RIYADH: Saudi Arabia recorded a trade surplus of SR99.86 billion ($26.62 billion) in the third quarter of 2023, with merchandise exports growing by 2 percent compared to the previous quarter, according to the latest data released by the General Authority of Statistics.
The Kingdom’s merchandise exports reached SR299.81 billion during this period, with a 1 percent growth primarily driven by increased shipments of mineral products, accounting for 77 percent of total merchandise exports in the three months to the end of September.
Non-oil exports, including re-exports, increased to SR68.68 billion from SR67.16 billion in the previous quarter. Chemicals, metal products, plastics, as well as rubber, mechanical, and transport equipment, comprised 85 percent of Saudi Arabia’s non-oil exports.
In this period, Saudi imports increased by 4 percent, reaching SR199.95 billion, with machinery, mechanical and electrical appliances, along with transport equipment, accounting for over 40 percent of the total.
Trade volume in the Kingdom, encompassing the total of exports and imports, saw a 3 percent increase during this period. This marks the first positive quarterly growth in a year, totaling SR499.76 billion.
China maintained its position as the leading trading partner for both exports and imports, contributing to a trade surplus of SR8.49 billion with Saudi Arabia during this period.
About 85 percent of Saudi Arabia’s exports to China comprise oil, while non-oil shipments make up 16 percent, consisting mainly of chemical products, plastics, and rubber.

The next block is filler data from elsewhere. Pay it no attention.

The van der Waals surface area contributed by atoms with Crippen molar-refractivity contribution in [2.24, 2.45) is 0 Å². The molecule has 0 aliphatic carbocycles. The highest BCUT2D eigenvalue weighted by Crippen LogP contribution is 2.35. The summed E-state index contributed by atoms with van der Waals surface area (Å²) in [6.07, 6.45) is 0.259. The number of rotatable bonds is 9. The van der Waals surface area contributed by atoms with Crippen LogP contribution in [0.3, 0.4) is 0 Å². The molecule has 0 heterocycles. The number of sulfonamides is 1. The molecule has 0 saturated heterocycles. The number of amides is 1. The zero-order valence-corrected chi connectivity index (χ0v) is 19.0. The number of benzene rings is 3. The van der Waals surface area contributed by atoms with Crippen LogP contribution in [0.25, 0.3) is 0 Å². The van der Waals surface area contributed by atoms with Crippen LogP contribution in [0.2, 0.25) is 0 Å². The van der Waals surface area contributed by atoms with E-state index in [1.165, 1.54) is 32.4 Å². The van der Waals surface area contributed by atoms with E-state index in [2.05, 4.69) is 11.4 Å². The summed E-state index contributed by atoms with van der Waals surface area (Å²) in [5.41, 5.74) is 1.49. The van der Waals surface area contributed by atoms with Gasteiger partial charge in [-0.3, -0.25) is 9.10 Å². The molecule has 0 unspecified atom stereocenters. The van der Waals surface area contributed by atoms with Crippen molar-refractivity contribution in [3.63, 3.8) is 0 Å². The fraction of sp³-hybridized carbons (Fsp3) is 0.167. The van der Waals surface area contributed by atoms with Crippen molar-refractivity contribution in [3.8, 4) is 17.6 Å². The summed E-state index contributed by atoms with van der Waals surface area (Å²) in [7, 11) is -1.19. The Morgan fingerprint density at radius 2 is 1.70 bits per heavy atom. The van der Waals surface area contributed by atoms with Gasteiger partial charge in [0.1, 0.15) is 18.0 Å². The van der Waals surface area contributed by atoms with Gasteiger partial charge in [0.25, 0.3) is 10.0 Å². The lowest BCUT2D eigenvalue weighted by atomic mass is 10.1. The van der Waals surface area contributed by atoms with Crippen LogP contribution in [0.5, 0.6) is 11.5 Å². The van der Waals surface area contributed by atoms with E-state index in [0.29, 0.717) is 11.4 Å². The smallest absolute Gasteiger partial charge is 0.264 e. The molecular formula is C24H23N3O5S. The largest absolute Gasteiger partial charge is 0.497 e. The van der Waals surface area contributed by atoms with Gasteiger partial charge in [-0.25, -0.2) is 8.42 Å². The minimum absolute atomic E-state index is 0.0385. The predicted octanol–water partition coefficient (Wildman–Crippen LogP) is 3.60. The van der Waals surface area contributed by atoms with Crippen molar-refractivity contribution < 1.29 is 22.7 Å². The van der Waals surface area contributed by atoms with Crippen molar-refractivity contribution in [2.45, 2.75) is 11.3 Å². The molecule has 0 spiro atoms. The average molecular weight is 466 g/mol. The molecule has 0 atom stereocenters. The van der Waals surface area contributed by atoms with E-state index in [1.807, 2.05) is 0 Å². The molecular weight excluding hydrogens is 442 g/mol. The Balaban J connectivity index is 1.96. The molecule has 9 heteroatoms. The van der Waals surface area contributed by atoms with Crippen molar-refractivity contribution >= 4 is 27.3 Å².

The UAE continued to be the primary non-oil export destination, with these products totaling SR12.92 billion.
Saudi Arabia’s primary non-oil exports to the UAE included mechanical and electrical equipment, along with transport equipment and parts, constituting 55 percent of non-oil shipments.
China and India followed with non-oil export values of SR7.69 billion and SR6.26 billion, respectively.
Conversely, Saudi Arabia’s imports from China reached SR40.55 billion in the third quarter of this year, with the US following at SR17.87 billion and the UAE at SR12.05 billion.
Imports from the US witnessed an 11.6 percent increase during this period, leading to a negative trade balance of SR4.27 billion with this country. This is attributed to a 30 percent rise in imports of mechanical and electrical products, as well as transport equipment, totaling SR10.24 billion.
Saudi Arabia also saw an 8.4 percent increase in imports from the UAE during this period, amounting to SR12.05 billion. This resulted in a 9 percent reduction in the trade surplus with this country.
Saudi Arabia achieved a non-oil trade surplus with Gulf Cooperation Council countries during this quarter, amounting to SR947 million.
This increase of 115 percent compared to the same quarter last year is primarily attributed to the significant growth in the trade balance with the UAE, which surged by 142 percent.